George Adam Schaller
George Adam Schaller, of Hartford, better known by his friends as "Shorty," was called home by Our Heavenly Father just before 7 p.m. on Thursday, Dec. 22, 2005, surrounded by his faithful wife and loving daughters, at All About Life Rehabilita-tion Center in Fond du Lac.
Following a humbling dec-ade of quietly accepting the ravages of cerebral vascular episodes, failing eyesight, and Alzheimerís Disease, George courageously endured complications with his heart in the final week of his life.
He was 86 years old, and the last remaining member of his immediate family.
He was the devoted husband of Georgine (nee Radke) and the loving father of three daughters, Pamela of Germantown, Sandra (Carl) Marten of Las Cruces, N. M. and Dona Rae of Hartford, and the proud grandfather of one granddaughter, Tonya Marten of Las Cruces.
George Schaller was born in Hartford on Decoration Day, May 30, 1919 to Adam and Gertrude (nee Zurn) Schaller, becoming the third of five children.
His fatherís family were German immigrants, and he was the nephew of his namesake, George ĎShortyí and Margaret Schaller, who owned and operated Schallerís Bakery on Main Street in Hartford.
As a boy, George helped out in the bakery cleaning bread pans and sweeping floors. As a young man, he worked as a side laster at the Weyenberg Shoe Factory, also in Hartford.
George enlisted in the U. S. Army Air Force on July 22, 1940 in Milwaukee. Remaining state-side for several years, he attained the rank of sergeant while with Company "A," 53rd Infantry Training Battalion at Camp Wolters, Texas.
George was in charge of moving troops by train between the military camps of Fort Lewis, Wash. and Camp Wolters, Texas. He was also in charge of leading calisthenics.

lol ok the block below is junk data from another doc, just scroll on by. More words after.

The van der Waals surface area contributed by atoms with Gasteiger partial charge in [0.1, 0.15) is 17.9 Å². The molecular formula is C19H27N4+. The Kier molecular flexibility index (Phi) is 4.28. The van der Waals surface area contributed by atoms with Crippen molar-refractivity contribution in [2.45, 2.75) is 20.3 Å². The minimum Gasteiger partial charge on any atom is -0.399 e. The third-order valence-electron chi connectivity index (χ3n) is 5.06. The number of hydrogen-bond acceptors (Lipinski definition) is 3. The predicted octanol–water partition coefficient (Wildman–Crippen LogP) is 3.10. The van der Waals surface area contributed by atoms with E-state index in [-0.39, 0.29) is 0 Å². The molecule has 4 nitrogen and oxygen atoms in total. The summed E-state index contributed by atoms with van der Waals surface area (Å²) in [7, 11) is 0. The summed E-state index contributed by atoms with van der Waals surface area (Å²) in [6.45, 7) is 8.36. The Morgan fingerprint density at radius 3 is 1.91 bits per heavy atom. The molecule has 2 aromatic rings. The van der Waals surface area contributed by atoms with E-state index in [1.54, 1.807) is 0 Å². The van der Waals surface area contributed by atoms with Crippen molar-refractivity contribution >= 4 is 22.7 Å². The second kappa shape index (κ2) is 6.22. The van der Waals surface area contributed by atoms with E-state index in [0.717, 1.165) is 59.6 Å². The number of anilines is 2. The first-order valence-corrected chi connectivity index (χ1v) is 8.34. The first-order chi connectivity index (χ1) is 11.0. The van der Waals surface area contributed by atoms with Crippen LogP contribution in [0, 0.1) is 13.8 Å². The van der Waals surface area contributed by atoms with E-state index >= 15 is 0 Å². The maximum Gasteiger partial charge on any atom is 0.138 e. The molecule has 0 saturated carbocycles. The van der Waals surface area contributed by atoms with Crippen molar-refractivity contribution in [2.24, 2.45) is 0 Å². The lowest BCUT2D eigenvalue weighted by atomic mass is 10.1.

While with Company "L," he obtained the designation of expert rifleman with a 30-cal. rifle by the 262nd Infantry.
Sgt. Schaller eventually was shipped overseas for a tour of duty in the European Theater sometime in 1943 through the end of World War II, as an infantryman with the Black Panther Division, serving in France and Germany.
He returned to the United States via Liberty Ship, arriving in Camp Kilmer, New Brunswick, N.J. on Nov. 8, 1945, and obtained an honorable discharge on Nov. 21, 1945 at Fort Sheridan, Ill., enlisting in the Army Air Corps Enlisted Reserve through November 1948.
Shortly after returning home from the war, George was hired by the Wisconsin Telephone Co. as a lineman. He went on to become a combination installation/repairman serving many private homes, farms, and businesses in Hartford and surrounding communities.
In 1977, he transitioned to the position of testing technician working out of offices in West Bend and Menomonee Falls.
He retired from the company, then known as Ameritech, on Aug. 31, 1983, following 37 years and five months of active service in the Bell Telephone System.
George became an avid athlete as an adult. He was a guard for Hartfordís basketball team in The Land of Rivers League, and was especially known for his outstanding skills in baseball and bowling.
"Shorty" excelled as a batter, pitcher and third baseman for the Hartford team of the Rock River Baseball League until about 1960.
He was also a long-standing captain of the Hartford Liquor team, champions in the Tuesday night Major League of LaBuwiís Bowl. "Shorty" set a new Hartford league record during the 1950-51 season with a 716 pin series, earning him an award of merit, and lifetime membership in the ABC (American Bowling Congress) 700 Club.
"Shorty" continued to bowl until the early 1970s.
In his spare time, he also enjoyed a round of golf now and then, just for fun, and following the Green Bay Packers, Milwau-kee Braves/Brewers and Milwau-kee Bucks games on television or radio.
George and Georgine were married on Saturday, Sept. 26, 1953 at St. Kilianís Catholic Church in Hartford, where he was a lifelong member and attended regularly until late in life.